In Homer’s Odyssey, Odysseus finally arrives home after a long and precarious journey. Once in Ithaca, he reunites with his son Telemachus at the place of a friendly swineherd named Eumaeus, who was always loyal to him.
Chapter sixteen of Ulysses mostly takes place in a cabman’s shelter run by Skin-the-Goat Fitzharris.
And the reader immediately realizes: Fitzharris is a parallel for Eumaeus in the Odyssey, and the cabman’s shelter is the swineherd’s hut.
While in Homer’s epic we know Eumaeus as the man who helped slaughtering some of Penelope’s suitors, Skin-the-Goat on the other hand is rumored to have some involvement in the Phoenix Park Murders that were discussed in the Aeolus chapter.
Call-backs to previous chapters are a fairly common theme in this chapter, and all of the later chapters. It’s almost as if every paragraph in this book creates a theme, and by the end of the book, each page becomes an echo chamber with all of these themes bouncing around and developing.
For instance, we revisit the mistakes in The Evening Telegraph that we saw in the Hades chapter. We see the Rosevean ship that Stephen observed in the Proteus chapter, and so many other similarities that bring us back to the very beginning of the book.
Chapter Sixteen: Eumaeus
This chapter picks up with Bloom’s “heroic” rescue of Stephen Dedalus from “nighttown” in the Circe chapter.
While the second part of the chapter is mainly composed of the interesting dialogues between Leopold Bloom and Stephen Dedalus, the first part is mostly about Bloom observing Stephen and looking out for him.
Bloom notices how Stephen is overly generous person while watching him lend money to Corley, justifying it with the fact that the latter has nowhere to sleep, even though Stephen himself has no place to sleep either.
Bloom gets even more shocked as Corley asks Stephen if he heard of any job openings, and watches Dedalus encouraging Corley to take his own job at Mr. Deasy’s office.
That in fact seems to be the big revelation in this chapter as Stephen announces that he is resigning from his job.
What will he do next? Maybe a new adventure is awaiting him.
Or maybe, at the end of Circe, he has finally made this decision after freeing himself from the nooses that were hanging around his neck!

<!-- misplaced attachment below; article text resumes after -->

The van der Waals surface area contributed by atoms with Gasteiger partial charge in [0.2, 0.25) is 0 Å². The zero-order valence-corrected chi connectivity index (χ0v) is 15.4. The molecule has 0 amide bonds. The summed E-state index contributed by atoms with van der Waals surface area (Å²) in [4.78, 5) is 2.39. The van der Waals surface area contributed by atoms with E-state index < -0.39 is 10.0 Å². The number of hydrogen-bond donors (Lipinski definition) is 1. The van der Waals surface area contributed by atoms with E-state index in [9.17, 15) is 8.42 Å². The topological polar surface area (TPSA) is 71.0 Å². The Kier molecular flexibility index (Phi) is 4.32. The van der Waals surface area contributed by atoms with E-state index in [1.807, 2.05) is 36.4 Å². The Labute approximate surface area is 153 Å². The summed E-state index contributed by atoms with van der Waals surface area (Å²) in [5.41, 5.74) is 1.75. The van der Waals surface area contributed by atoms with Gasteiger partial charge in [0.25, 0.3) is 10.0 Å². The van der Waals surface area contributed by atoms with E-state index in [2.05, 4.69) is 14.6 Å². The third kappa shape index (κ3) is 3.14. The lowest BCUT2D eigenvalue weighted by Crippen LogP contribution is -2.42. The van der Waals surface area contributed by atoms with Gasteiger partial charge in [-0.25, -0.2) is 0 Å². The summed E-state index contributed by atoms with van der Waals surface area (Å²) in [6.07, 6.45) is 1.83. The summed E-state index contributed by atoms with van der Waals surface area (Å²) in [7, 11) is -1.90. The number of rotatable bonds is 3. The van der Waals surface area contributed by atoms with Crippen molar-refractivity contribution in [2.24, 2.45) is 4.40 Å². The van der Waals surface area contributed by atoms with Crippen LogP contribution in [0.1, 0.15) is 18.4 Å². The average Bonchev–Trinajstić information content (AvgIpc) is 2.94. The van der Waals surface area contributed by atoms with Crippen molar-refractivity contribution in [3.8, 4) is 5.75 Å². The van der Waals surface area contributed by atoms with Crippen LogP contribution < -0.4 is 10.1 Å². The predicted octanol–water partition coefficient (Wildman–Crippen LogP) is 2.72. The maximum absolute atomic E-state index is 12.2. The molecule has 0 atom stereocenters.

“The wanderer” seems to be a dominant theme in this chapter aside from the obvious the developing rapport between Bloom and Stephen, almost portrayed as a father-son relationship once again.
Return of the Wanderer.
Stephen and Bloom meet a sailor that identifies himself as W.B Murphy.
The sailor recounts how he traveled the world and the seven seas while his belligerence and constant exaggeration almost reminds the reader of the mysterious narrator of the Cyclops chapter. It also is reminiscent of someone else…keep reading.
The sailor shows them two tattoos one with the number sixteen and one with a friend of his called Antonio, who he claims was eaten alive by voracious sharks.
The two men wonder if Murphy is lying or exaggerating as he shows them a postcard meant for him while addressed to another name “Senor A. Boudin.”
The important part of the story however is that W.B Murphy is a sailor that has just arrived home to after a long odyssey and looking forward to see his wife again.
And the question arises:
*Who is the real Odysseus?
Is it Leopold Bloom despite the fact he did not see much of the world?
Or is it W.B Murphy the mysterious sailor who has allegedly traveled extensively and now is back looking to see his wife again?
Or is it Parnell who we still don’t know if he will ever make it back home or not?
Neil’s take was that Murphy is the more literal Odysseus character—the seafaring adventurer--in the modern world. He is a throwback, whereas Bloom is the modern-day Odysseus. What’s your take?
Let us know your thoughts in the comments but meanwhile, here’s the recording of the entire session 17 of the Steemit Book Club:
We’ve posted this posting a little late, after we’ve done SBC call #18, so I’m afraid and excited that it’s time to announce:
THE FINAL ULYSSES SBC CALL
“We Made It”
Steemit Book Club, Session 19
Book: James Joyce, Ulysses (Preferably Gabler Edition)
Reading Assignment: Chapter Eighteen (“Penelope”)
Date: Monday, February 6th
Time: 6 p.m. PST / 9 p.m. EST / 2 a.m. GMT / 11 a.m. (Tuesday) UTC
Phone: (800) 719-6100 or (218) 339-7800, access code 629-1831#
Web audio link (and location for international call-in
Chat: #steemit-book-club channel on steemit.chat
See you there, and congratulations to the few remaining brave souls who made it through the book! Maybe YOU are the real Odysseus here.
P.S. Note that the Comments section of this post will also serve as a discussion forum for the current reading.